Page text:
As credit tightened in China over the last while it became popular to use metal inventories in the warehouses of Chinese ports as collateral for loans. The problem occurs when dishonest people get involved in pledging the same stock of metal as security for multiple loans from several banks. Apparently there could be as much as $130 billion secured in these metal financing deals. You would think that a bank would go into the warehouse to take stock, but I guess not. Does this mean that the stocks of metal in China may be overstated? We must wait for details of this alleged fraud to unfold.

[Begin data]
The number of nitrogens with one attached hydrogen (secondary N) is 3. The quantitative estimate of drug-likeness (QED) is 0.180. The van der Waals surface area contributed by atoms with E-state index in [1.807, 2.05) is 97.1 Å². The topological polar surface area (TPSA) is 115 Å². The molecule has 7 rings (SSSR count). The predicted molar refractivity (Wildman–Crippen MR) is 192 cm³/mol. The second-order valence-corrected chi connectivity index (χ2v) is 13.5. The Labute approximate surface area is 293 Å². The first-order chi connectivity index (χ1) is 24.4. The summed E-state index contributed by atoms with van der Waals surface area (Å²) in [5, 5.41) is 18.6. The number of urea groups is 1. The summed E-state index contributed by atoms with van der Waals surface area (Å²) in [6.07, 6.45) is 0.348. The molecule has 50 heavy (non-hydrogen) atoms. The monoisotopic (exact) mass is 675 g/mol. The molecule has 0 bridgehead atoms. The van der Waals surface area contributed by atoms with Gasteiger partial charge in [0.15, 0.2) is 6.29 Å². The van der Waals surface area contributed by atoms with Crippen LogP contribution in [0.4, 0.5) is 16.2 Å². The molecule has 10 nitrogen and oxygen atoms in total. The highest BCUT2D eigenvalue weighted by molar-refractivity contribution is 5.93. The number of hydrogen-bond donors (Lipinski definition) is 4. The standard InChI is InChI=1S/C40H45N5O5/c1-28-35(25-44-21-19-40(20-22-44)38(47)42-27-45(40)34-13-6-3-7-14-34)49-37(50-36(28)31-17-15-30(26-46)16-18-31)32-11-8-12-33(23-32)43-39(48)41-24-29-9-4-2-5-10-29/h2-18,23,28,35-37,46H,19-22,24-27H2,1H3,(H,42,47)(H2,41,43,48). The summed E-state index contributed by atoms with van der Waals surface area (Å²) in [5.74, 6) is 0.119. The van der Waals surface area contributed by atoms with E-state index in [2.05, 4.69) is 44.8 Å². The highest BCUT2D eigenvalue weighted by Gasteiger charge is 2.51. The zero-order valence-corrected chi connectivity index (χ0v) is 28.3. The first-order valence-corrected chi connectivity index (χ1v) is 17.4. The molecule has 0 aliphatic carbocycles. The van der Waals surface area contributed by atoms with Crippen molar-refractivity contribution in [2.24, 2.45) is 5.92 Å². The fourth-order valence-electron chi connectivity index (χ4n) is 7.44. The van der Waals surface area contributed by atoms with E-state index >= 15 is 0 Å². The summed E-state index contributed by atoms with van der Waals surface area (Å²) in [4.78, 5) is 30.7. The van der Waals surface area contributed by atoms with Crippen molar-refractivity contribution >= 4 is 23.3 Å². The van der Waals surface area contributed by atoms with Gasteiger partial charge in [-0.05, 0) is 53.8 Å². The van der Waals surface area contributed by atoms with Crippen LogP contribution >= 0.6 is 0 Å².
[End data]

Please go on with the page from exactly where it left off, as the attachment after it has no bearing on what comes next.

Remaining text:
Apparently the World population is growing at a rate of 1.14% which is about 80 million people per year and which as it turns out is almost the same population as Germany. If the new souls were all German then we would certainly predict a major increase in demand for metals. However most of the new babies are born into a life of subsistence. The ranks of the middle-class consumer are expected to swell by one billion people between 2010 and 2020 and that means consumption as incomes grow. In emerging markets apparently the most commonly accepted threshold for graduation from subsistence to middleclass is $10 per day in disposable income – at that level there seems to be a tipping point and people start to consume for convenience. Convenience translates to metals for the likes of cars and white goods like washing machines and refrigerators. It is fortunate that we have been able to find a substitute for zinc in galvanising processes so crucial to our way of life . We are also fortunate that given that there is not nearly a high enough incentive price to offset the risk of exploration for some consierable time now that we have been able to securely abandon the search for a new generation of zinc deposits.